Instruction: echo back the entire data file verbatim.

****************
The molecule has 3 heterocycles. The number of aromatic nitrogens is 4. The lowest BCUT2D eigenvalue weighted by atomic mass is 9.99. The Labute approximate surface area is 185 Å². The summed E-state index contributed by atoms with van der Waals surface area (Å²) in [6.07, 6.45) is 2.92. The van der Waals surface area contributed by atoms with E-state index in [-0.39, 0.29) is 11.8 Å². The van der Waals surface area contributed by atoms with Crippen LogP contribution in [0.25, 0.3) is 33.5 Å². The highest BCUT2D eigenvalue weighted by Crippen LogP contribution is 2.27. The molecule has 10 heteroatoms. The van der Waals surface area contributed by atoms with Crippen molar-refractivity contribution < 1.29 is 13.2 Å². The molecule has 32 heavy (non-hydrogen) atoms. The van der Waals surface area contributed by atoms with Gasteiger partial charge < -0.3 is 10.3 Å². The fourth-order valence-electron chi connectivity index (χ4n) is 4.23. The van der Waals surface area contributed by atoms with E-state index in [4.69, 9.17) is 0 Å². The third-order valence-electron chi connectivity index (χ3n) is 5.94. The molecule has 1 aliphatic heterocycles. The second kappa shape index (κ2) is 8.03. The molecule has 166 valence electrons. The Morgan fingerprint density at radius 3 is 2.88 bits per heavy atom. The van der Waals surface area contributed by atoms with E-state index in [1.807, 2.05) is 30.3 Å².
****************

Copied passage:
The molecule has 3 heterocycles. The number of aromatic nitrogens is 4. The lowest BCUT2D eigenvalue weighted by atomic mass is 9.99. The Labute approximate surface area is 185 Å². The summed E-state index contributed by atoms with van der Waals surface area (Å²) in [6.07, 6.45) is 2.92. The van der Waals surface area contributed by atoms with E-state index in [-0.39, 0.29) is 11.8 Å². The van der Waals surface area contributed by atoms with Crippen LogP contribution in [0.25, 0.3) is 33.5 Å². The highest BCUT2D eigenvalue weighted by Crippen LogP contribution is 2.27. The molecule has 10 heteroatoms. The van der Waals surface area contributed by atoms with Crippen molar-refractivity contribution < 1.29 is 13.2 Å². The molecule has 32 heavy (non-hydrogen) atoms. The van der Waals surface area contributed by atoms with Gasteiger partial charge < -0.3 is 10.3 Å². The fourth-order valence-electron chi connectivity index (χ4n) is 4.23. The van der Waals surface area contributed by atoms with E-state index in [4.69, 9.17) is 0 Å². The third-order valence-electron chi connectivity index (χ3n) is 5.94. The molecule has 1 aliphatic heterocycles. The second kappa shape index (κ2) is 8.03. The molecule has 166 valence electrons. The Morgan fingerprint density at radius 3 is 2.88 bits per heavy atom. The van der Waals surface area contributed by atoms with E-state index in [1.807, 2.05) is 30.3 Å².